In the north, we give special thanks for Winter Solstice, the season when daylight begins the slow crawl back to the leading edge of morning and filters through winter birch branches and across frozen rivers. This season is a balance between stillness and sentience. It is a time of reflecting back and forward as one year gives way to another.
With light, comes the opportunity to see new objects and paths, and re-envision those that were already visible. Our film project, Understory, enters its full moon phase - available now to anyone and everyone for screening parties and showings. The film became a “Staff Pick” on the public viewing channel Vimeo, and it's been watched nearly 100,000 times across platforms. The partnership on this film includes Alaska grown companies like Sitka Salmon Shares, and conservation partner companies like Peak Design. The film is narrated, designed, and led by Elsa Sebastian, in close consultation with Marina Anderson, two daughters of Taan, or Prince of Wales Island, in the heart of the Tongass. Mara Menahan is one of my former students, and together, we created a women-led project to highlight the stories of a place we love and cherish, and are excited to help usher in a new season of light as the USDA Forest Service begins the public process to reinstate the Roadless Rule, and designs a new sustainability strategy for the region.
This month we also supported the release of Paving Tundra, a film by Jayme Dittmar, a producer, amazing Alaska dog musher, and good friend to Audubon. We first gave an early viewing of this film to a packed house in an Anchorage brewery before the start of the pandemic. Now, we are excited to elevate the voices of communities and leaders who are pushing to prevent this infrastructure project from finding new legs with support from the state of Alaska. Audubon recently co-authored a study on the wilderness impacts of the Ambler road and the paper explains how values such as “wilderness character” are measured by the National Park Service, and how these values will be diminished by the construction of the Ambler Road. Wilderness becomes a way to defend places and ways of life.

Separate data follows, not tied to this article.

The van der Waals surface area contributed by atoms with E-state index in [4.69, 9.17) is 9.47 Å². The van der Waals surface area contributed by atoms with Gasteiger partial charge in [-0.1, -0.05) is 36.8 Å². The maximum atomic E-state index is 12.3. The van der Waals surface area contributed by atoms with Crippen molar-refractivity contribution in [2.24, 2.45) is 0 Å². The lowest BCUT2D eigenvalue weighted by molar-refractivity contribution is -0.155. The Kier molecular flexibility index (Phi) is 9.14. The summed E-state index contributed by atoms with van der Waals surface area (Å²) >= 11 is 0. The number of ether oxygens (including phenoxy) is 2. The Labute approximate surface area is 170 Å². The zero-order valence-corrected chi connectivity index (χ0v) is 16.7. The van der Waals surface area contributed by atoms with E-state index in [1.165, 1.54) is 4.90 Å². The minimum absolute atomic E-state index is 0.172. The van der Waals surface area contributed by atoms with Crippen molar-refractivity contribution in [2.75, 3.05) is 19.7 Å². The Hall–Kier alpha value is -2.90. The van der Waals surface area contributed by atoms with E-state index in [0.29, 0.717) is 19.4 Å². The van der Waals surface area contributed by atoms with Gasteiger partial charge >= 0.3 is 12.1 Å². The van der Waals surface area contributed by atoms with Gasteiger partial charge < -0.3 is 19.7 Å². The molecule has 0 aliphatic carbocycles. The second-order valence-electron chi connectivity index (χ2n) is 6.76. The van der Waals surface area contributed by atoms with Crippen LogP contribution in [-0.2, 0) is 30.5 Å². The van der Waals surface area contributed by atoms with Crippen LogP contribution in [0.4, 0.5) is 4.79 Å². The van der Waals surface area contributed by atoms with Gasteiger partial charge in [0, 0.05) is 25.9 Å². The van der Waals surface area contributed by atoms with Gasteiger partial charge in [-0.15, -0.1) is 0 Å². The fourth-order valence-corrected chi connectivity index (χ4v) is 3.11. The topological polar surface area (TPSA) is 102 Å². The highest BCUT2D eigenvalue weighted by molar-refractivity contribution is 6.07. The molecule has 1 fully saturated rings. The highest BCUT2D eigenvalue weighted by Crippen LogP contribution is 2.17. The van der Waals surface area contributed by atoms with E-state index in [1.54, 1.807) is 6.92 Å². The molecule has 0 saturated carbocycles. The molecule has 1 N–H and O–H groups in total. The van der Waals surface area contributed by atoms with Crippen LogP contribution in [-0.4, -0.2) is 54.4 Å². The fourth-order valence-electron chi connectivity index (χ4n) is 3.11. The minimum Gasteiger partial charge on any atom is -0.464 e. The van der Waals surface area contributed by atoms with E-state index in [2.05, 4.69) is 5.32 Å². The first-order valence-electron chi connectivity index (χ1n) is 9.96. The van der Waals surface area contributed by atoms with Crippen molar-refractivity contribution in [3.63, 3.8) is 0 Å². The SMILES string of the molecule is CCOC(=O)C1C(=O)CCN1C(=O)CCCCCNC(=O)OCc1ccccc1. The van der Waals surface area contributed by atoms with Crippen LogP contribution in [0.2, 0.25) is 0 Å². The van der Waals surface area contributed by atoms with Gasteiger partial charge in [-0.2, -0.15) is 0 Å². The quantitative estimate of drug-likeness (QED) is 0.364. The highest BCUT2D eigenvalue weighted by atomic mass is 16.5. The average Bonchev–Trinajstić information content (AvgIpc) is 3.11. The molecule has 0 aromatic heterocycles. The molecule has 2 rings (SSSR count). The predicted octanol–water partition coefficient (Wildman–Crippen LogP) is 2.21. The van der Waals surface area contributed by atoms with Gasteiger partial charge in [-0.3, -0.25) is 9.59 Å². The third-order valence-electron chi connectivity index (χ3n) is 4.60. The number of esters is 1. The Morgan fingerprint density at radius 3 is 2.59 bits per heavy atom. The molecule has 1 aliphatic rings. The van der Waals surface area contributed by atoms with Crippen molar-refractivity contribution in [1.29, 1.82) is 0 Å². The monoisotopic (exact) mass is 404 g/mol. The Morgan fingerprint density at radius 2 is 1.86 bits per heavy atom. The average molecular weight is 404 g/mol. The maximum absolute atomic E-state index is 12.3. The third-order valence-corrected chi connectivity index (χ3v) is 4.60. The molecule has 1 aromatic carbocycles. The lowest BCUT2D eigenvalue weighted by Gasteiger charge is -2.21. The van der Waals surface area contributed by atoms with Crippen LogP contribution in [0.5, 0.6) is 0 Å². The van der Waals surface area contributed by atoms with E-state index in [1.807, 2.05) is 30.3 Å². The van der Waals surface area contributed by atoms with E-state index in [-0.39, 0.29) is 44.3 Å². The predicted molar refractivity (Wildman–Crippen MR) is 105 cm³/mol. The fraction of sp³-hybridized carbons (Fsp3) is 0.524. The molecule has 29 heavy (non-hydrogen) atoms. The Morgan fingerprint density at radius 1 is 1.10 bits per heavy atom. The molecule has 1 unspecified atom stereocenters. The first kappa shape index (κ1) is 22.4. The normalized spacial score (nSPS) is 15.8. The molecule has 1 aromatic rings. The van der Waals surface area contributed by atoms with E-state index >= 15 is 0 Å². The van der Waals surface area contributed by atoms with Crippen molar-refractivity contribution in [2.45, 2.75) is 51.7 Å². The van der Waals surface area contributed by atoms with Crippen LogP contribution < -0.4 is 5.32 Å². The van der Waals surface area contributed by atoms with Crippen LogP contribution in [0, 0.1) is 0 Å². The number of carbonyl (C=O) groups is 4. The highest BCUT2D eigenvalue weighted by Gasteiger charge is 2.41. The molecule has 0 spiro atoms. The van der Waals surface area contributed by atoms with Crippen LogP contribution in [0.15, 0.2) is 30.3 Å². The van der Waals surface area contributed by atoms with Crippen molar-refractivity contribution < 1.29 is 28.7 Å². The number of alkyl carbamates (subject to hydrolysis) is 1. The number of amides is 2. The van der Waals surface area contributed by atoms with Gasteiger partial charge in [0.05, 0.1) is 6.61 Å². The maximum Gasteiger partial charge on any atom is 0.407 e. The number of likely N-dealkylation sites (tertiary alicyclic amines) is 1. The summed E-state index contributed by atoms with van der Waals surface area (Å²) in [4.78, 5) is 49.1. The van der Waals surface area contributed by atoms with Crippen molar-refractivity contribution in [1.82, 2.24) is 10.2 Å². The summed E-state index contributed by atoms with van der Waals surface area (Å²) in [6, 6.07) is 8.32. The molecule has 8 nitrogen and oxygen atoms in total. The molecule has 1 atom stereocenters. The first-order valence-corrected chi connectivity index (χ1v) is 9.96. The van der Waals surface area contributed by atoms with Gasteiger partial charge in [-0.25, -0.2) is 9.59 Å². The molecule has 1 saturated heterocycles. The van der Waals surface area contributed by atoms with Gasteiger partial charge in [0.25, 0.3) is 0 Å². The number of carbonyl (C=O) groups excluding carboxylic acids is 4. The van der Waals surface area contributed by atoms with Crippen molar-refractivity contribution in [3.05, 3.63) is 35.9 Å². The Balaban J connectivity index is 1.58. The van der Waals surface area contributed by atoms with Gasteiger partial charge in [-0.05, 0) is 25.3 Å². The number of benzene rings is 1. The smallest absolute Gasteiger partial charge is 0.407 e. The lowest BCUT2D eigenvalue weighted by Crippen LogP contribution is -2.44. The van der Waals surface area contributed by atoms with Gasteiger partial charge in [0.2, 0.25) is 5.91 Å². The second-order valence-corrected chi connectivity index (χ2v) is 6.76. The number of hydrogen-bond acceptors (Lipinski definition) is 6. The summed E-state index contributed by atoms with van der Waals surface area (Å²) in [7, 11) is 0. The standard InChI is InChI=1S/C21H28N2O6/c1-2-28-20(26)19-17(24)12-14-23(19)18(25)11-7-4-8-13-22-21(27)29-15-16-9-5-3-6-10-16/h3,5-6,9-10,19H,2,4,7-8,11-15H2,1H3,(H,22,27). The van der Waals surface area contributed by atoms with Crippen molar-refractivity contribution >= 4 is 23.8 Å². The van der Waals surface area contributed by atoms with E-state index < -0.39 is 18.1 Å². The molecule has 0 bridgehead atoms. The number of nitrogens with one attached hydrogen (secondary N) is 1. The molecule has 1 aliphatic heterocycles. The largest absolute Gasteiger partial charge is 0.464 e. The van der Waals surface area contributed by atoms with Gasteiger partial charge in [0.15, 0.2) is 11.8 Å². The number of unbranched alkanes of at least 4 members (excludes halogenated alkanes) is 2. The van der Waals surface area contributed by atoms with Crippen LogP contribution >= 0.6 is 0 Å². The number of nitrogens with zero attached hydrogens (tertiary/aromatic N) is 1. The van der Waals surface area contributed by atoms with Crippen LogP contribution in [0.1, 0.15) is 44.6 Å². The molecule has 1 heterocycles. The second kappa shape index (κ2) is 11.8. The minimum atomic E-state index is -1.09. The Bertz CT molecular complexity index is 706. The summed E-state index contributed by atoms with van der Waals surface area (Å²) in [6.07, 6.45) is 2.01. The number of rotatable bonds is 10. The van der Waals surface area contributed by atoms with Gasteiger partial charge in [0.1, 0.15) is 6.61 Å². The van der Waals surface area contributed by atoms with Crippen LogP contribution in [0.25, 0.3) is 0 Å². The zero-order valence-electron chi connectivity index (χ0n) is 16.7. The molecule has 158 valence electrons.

Finally, our journey into the light encompasses one of reflection as an organization. We continue to build on our work for a just and meaningful path for the present and future of conservation. In recent weeks, we have been able to meet with Biden administration leadership, supporting their commitment to build renewed government-to-government relationships with Sovereign Tribal Nations, acknowledging their indigenous stewardship of the lands and waters across our state and country, and their “first in right” rights holding to these lands and waters. This work means that traditional conservation groups do not always lead, rather, we support, learn and listen. You will see our commitment to this work now and in the future, as we work to strengthen partnerships and do our work, in the words of our friend Sarah James, “in a good way”.
As this year comes to a close, we reflect forward on the ways we will leap into a new year together. Please come along with us for this journey.